On Valentine’s Day, we celebrate not only romantic love but friendship. In the Bible, this type of relationship is referred to as philia love, the feeling of connectedness two friends have for each other. Friendship offers support, nurture, caring, shared interests, laughter and fun. We aren’t meant to walk alone. We are meant to be in relationships with other people. Joy is heightened by friendship and sorrow is lessened. Even if our contact is restricted to an occasional letter or a note at Christmas, we know our friends are there and savour our past history.

Since I tend to find change difficult, during my childhood I envisioned living my life near my family in Southern Ontario. However, I fell in love with a young man who chose the ministry as his calling. Our first child was born in Saskatchewan. The next four were born in Ottawa, during a lengthy period in Eastern Ontario. Then in 2000, we moved to Nova Scotia, where we plan to remain. Sometimes, I wonder what it would be like to live in the same house or the same location, for most of a lifetime. There are certainly positive aspects to this, including a sense of security, stability and continuity. However, in spite of the drawbacks of our frequent moves, I would not change the past. Everywhere we have lived, we have met people who have deeply enriched our lives. I would not exchange such a precious gift.

In September 2014, we suffered the terrible loss of my sister and brother-in-law’s 31-year-old daughter. There were many people at the visitation, in Ontario, that I had not seen for some time. One of these was my best friend from elementary school. To me, she looked unchanged since we had parted, when her family moved in the middle of our Grade 8 year. We talked about old memories. She said, “Do you remember Mr. White making you stand on the top of your desk? You stood there and tapped your foot!” I had blocked out this memory, but her retelling the story brought some levity into a very sad evening. Later, a woman came up to me and said how glad she was when she heard I was coming. My friend recognized the panic in my expression, which clearly conveyed that I was desperately trying to recall who the woman was. Like the good friend she has always been, she came to my rescue.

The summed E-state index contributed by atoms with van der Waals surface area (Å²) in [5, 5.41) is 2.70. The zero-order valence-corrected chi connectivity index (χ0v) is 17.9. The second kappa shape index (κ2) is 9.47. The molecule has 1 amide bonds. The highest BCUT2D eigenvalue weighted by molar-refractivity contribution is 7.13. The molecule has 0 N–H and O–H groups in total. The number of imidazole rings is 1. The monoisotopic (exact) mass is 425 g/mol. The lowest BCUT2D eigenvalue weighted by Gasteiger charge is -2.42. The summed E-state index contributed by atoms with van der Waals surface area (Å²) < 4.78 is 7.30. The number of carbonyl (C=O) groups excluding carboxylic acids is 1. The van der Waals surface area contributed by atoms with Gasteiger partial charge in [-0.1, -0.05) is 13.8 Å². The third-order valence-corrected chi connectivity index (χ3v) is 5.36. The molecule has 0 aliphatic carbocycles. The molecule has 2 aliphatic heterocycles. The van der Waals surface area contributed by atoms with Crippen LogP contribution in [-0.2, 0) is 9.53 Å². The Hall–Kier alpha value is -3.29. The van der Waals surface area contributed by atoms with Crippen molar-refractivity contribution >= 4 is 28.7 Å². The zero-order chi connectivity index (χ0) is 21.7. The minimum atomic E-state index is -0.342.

On Valentine’s Day, and all through the year, remember your friends with appreciation and love. To all my friends: I am deeply grateful for you. Happy Valentine’s Day!

Note: Mr. White: name changed.

Friendship and Marriage

Over Valentine’s Day weekend,  New Covenant Ministries Church, our place of worship, invited guest speakers to conduct special services on the subject of marriage. The husband/wife team provided Scriptural insights and helpful examples of what a marriage should be. The sessions were informative and fun, and we shared a lot of laughter, as we explored the roles of husbands and wives and how spouses can serve and complement each other. I thought of how important it is to never take your partner for granted,  whether you have been married one year or thirty. Every day we need to pay attention to our spouses and show them appreciation and respect. Acts of kindness should begin at home.

On Valentine’s Day, we celebrate both romantic love and friendship. There are few things more precious than friendship in life. In the Bible, Jesus refers to us not only as his children but his friends: “You are my friends if you do what I command. I no longer call you servants, because a servant does not know his master’s business. Instead, I have called you friends,  for everything that I learned from the Father I have made known to you” (John 15:15, NIV). Jesus puts a high value on friendship. The strongest marriages have not only a romantic component, but a foundation of of friendship, as well.

When our children were small, we would occasionally arrange a date night for just the two of us. One one of these evenings, a lady observed us in a restaurant and said she could hardly believe we were married, because we were having such a great time talking. to each other. We have always had  a common bond, because of our faith in God, and our many shared interests such as history, music and literature. Of course, we have our differences, as well.  I prefer to shop with my female friends because the whole process bores my husband. He sees only the dollar signs, while I think of shopping as a social activity. On the other hand, I have to remind myself to at least ask my husband how his favourite baseball or hockey team is doing!

A few years ago, during a particularly painful time in our marriage, which involved job loss, extreme financial stress and greatly altered  circumstances, I believe that one of the things that held us together was the solid friendship we had developed early in our relationship. The best of friends are there for each other, during good times and bad, even when circumstances are doing their utmost to unravel their lives. Our faith in God convinced us that better days were ahead and our friendship and love  gave us a a point of contact and endurance.

Throughout the rest of 2014, let Valentine’s Day live in your everyday lives. Be a friend to your spouse and others. Perform acts of kindness in your home and outside of it. Many blessings await you!

Happy Valentine’s Day!